Handle this etiquette faux pas with the utmost grace.

You're busy penning your thank-you notes when you realize that Aunt Sally hasn't given a gift. You say to your new husband, "It's okay if she didn't give anything, but it seems so unlike her. Maybe it's lost." In this situation, what do you do? Should you say something? If you did, what would you even say? Are you being rude? Is she being rude? In an effort to end the never-ending spiral of awkward questions related to wedding gifts, we consulted etiquette expert Lizzie Post, President of The Emily Post Institute and host of the Awesome Etiquette Podcast, to get the step-by-step guide on handling this situation with grace.

Say nothing.

That's right: You shouldn't bring it up with your guest, even if you think the gift could be lost. As the host, there is no good way for you to broach the subject without seeming like you're fishing for a present. "Asking for it is rude," says Post. "It's really on the guest who hasn't received a thank-you note to call and ensure that the gift was received."

Be patient.

Post says it's true that guests have three months from the wedding date to give a gift without being on the wrong side of etiquette law. But if you thought it was a year, you're not alone. "One of the big conundrums we have in etiquette is that it's not like on January 1st the rules change and we put out the rules for 2018-2020," she explains. The result? "You have a lot of people who live by old etiquette standards by no fault of their own." Ultimately, it boils down to is being patient with your guests, and understanding that what you see as a slight, they see as a perfectly acceptable gift-giving timeline.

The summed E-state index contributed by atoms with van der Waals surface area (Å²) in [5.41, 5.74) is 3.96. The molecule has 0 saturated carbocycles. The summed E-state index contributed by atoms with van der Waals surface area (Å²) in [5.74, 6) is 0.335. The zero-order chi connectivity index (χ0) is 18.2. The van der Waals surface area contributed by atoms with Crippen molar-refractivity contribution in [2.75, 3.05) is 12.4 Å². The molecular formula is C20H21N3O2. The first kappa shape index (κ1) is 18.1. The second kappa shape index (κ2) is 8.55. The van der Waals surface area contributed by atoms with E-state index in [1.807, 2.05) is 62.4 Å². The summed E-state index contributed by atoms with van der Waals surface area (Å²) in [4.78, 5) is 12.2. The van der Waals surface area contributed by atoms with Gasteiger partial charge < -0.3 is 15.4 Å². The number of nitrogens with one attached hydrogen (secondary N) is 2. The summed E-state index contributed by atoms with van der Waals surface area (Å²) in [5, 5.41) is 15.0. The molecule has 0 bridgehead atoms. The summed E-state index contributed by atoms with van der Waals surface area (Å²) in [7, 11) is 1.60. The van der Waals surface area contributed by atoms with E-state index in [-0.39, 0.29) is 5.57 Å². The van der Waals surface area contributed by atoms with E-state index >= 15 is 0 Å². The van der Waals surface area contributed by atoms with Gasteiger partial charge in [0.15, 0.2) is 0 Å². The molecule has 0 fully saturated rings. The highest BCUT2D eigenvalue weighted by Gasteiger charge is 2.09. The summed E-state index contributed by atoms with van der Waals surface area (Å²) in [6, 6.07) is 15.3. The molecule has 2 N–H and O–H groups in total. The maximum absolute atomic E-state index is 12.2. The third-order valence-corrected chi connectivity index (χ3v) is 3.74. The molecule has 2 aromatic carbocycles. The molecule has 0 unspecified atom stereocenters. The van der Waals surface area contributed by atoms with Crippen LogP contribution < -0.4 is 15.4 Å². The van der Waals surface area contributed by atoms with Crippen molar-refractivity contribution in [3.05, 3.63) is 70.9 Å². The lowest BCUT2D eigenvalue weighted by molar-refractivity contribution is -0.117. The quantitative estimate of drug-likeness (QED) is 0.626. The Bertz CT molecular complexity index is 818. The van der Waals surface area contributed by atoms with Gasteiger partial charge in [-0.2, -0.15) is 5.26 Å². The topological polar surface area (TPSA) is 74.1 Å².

Pen precise thank-you notes.

As the newlyweds, this is your one and only opportunity to subtly alert a guest that something has potentially gone awry. Post says to thank your guests for attending the wedding, and make no mention of a gift. "If you're not thanking them for the gift," she explains, "it means there was no gift to thank them for." Any observant guest will pick up on the subtle clue, and it becomes the catalyst to take matters into their own hands and make contact. "I encourage the guests to call and ask-this is your place to step up," encourages Post. "Shoot a text message, shoot an email, just double check."

Parting gifts.

Unless the host indicates that your presence is the only present necessary, it's generally considered poor etiquette to attend a wedding empty handed, Post explains. But what a guest chooses to give should be based on two things: their budget and their comfort level. Additionally, there is no such thing as matching gifts (you give me $200, I give you $200 back) or covering your plate. "That is not how that works," she urges. "It's none of your business how much your host is spending on you at their dinner." Though the etiquette of gift-giving can often be misunderstood and complicated, Post reminds couples to not get caught up on the bottom line. "Don't let the gifts become the focus of this event," she says.


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